Another driver for engine oil types will be the increasing use of diesel engines in North America. There is no doubt that diesel engines provide better fuel economy than gasoline engines of similar output. U.S. drivers still have reservations about light-duty diesel engine noise and exhaust odor, but these can be overcome. Lang projects that light trucks and SUVs will be half of the U.S. market by 2016, and these are where diesel engines would find their greatest application.

Light-duty diesel engines come from many suppliers, including some traditionally heavy-duty OEMs. Cummins has a significant position in the pickup truck market today and will undoubtedly grow in that market. Navistar and Deere both supply engines for the commercial and fleet markets. In addition, GM and Ford are building up production of their own diesel engines for their vehicles. These engines will incorporate the latest in clean emissions performance, including technologies that have been road-tested in Europe for a number of years.

Diesel engines require a different type of engine oil for optimum performance. Their higher temperatures and heavier loads call for greater HTHS viscosities than those proposed for gasoline engines. The traditional diesel engine oil grade is SAE 15W-40 with a HTHS viscosity of 3.5 cPs. Recent research in the heavy-duty market has found that moving to an SAE 10W-30 viscosity gives about 0.5 percent improvement in fuel economy, with HTHS vis still at 3.5 cPs. However, some heavy-duty OEMs believe that another 0.5 percent could be gained by letting this drop to current gasoline-engine limits of 2.9 cPs.

So, what will the product mix in the engine oil market look like in the next few years? Will it be about the same or will there be significant changes? Heres my take on the oils that will be available and where youll be able to find them.

On the gasoline side, there will be lower viscosities available, with SAE 0W-20 being the major grade. Marketers will need to field one or possibly two products meeting OEM standards that cover most of the expected engine requirements. There will probably be an additional OEM oil for the more demanding European OEM needs. Genuine oils will be available for Japanese cars, but principally at their new-car dealers.

The diesel side will require oils that meet both North American and European requirements. The most common viscosity grades will be SAE 10W-30 and SAE 15W-40. Those two grades will cover the majority of engine requirements. For the most demanding engine needs, the vehicle owner will need to go to a dealer.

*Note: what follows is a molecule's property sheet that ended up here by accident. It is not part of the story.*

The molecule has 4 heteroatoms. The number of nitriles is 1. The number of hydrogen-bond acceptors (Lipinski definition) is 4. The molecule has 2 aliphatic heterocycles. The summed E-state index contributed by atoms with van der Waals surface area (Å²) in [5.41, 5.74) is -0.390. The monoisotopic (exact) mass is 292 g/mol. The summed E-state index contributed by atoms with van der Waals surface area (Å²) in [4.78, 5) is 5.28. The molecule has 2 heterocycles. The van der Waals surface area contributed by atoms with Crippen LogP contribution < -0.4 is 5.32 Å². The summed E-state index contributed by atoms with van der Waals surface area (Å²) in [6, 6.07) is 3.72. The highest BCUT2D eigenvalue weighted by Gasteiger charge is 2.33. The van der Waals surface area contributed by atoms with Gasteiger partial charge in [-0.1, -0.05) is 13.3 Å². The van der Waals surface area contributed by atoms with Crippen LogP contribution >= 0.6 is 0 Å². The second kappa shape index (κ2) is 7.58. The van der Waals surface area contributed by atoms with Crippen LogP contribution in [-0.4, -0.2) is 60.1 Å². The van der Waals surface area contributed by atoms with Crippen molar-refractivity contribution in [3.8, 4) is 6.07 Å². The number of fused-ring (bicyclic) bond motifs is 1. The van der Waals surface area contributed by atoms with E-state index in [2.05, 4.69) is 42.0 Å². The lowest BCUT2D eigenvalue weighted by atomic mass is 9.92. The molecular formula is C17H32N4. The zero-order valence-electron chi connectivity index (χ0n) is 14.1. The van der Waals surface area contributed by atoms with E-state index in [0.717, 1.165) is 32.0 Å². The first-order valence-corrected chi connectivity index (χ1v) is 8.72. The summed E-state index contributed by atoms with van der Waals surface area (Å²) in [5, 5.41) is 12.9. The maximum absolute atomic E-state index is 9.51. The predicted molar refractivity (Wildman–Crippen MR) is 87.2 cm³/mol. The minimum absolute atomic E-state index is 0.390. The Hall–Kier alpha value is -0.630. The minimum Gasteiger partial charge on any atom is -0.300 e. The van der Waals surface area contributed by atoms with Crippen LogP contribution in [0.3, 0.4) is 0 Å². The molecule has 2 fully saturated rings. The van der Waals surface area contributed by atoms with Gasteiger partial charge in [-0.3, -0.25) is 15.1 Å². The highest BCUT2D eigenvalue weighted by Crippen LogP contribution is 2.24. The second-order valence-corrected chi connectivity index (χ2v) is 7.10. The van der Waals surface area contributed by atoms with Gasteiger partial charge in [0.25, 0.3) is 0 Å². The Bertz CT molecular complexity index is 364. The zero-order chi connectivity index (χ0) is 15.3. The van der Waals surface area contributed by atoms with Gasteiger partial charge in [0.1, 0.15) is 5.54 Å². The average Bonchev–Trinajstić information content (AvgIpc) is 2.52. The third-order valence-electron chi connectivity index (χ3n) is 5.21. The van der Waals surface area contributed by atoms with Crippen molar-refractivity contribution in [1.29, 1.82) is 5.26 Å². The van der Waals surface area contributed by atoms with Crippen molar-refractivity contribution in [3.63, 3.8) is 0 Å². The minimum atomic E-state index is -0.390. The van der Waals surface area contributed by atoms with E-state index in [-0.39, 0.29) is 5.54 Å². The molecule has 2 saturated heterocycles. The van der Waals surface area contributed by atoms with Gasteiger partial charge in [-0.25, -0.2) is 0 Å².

As far as where these oils will be available, car dealers will be the winner in gaining position in the marketplace. Quick lubes, independent garages and auto parts stores will hold their own in share, while big box stores may struggle to find the right mix for their shelves. There will definitely be some specialization, with some independent installers perhaps choosing to be the foreign car experts. In addition, there will be a need for distributors and jobbers who will hold a more varied inventory to support the smaller garages.

Oil marketers will need to rethink their position on what product types they will carry and how they will get them to the customer. There will be a greater diversity of product types, grades and performance in the future.

There is no doubt in my mind that DIY will be less and less important, and that the Do-It-for-Me crowd will be the gainers. Disposal of used oil is certainly not going to be any easier and only garages, dealers and quick lubes will be set up to handle used oil. Vehicles will be harder to work on, and for many owners the cost savings alone wont justify crawling under the car.

The future is always tough to predict, and always different from what we expect. But vehicles with internal combustion engines will continue to be the most common means of transportation. I plan on having one or more in my garage for as long as I can drive, and I will be taking them to the quick lube or car dealer for the oil changes that keep them running.